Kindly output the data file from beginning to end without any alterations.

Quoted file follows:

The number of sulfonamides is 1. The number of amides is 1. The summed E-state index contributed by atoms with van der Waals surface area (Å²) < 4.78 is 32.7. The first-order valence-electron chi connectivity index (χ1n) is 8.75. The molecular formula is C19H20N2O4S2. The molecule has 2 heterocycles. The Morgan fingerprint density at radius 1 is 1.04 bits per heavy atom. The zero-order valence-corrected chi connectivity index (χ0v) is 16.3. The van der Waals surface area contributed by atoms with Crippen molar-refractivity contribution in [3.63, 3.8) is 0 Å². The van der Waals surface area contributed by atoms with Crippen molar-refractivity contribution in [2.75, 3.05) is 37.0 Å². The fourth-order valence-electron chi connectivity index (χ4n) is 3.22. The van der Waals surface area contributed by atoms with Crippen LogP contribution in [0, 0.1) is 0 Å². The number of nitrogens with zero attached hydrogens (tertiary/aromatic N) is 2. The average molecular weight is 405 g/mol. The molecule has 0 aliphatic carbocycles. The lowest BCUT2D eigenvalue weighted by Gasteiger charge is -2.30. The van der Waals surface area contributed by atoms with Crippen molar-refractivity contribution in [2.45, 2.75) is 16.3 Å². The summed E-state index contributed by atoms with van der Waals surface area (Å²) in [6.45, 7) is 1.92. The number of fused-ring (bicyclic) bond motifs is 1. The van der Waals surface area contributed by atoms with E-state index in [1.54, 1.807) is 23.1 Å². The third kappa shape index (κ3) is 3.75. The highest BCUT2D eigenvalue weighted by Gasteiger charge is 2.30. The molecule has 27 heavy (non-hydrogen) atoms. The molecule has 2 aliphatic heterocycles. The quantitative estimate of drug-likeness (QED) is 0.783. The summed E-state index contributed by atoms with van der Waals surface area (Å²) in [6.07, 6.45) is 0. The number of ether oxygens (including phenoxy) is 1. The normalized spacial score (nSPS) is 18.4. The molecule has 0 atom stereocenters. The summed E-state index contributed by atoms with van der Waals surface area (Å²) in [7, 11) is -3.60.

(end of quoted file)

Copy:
The number of sulfonamides is 1. The number of amides is 1. The summed E-state index contributed by atoms with van der Waals surface area (Å²) < 4.78 is 32.7. The first-order valence-electron chi connectivity index (χ1n) is 8.75. The molecular formula is C19H20N2O4S2. The molecule has 2 heterocycles. The Morgan fingerprint density at radius 1 is 1.04 bits per heavy atom. The zero-order valence-corrected chi connectivity index (χ0v) is 16.3. The van der Waals surface area contributed by atoms with Crippen molar-refractivity contribution in [3.63, 3.8) is 0 Å². The van der Waals surface area contributed by atoms with Crippen molar-refractivity contribution in [2.75, 3.05) is 37.0 Å². The fourth-order valence-electron chi connectivity index (χ4n) is 3.22. The van der Waals surface area contributed by atoms with Crippen LogP contribution in [0, 0.1) is 0 Å². The number of nitrogens with zero attached hydrogens (tertiary/aromatic N) is 2. The average molecular weight is 405 g/mol. The molecule has 0 aliphatic carbocycles. The lowest BCUT2D eigenvalue weighted by Gasteiger charge is -2.30. The van der Waals surface area contributed by atoms with Crippen molar-refractivity contribution in [2.45, 2.75) is 16.3 Å². The summed E-state index contributed by atoms with van der Waals surface area (Å²) in [6.45, 7) is 1.92. The number of fused-ring (bicyclic) bond motifs is 1. The van der Waals surface area contributed by atoms with E-state index in [1.54, 1.807) is 23.1 Å². The third kappa shape index (κ3) is 3.75. The highest BCUT2D eigenvalue weighted by Gasteiger charge is 2.30. The molecule has 27 heavy (non-hydrogen) atoms. The molecule has 2 aliphatic heterocycles. The quantitative estimate of drug-likeness (QED) is 0.783. The summed E-state index contributed by atoms with van der Waals surface area (Å²) in [6.07, 6.45) is 0. The number of ether oxygens (including phenoxy) is 1. The normalized spacial score (nSPS) is 18.4. The molecule has 0 atom stereocenters. The summed E-state index contributed by atoms with van der Waals surface area (Å²) in [7, 11) is -3.60.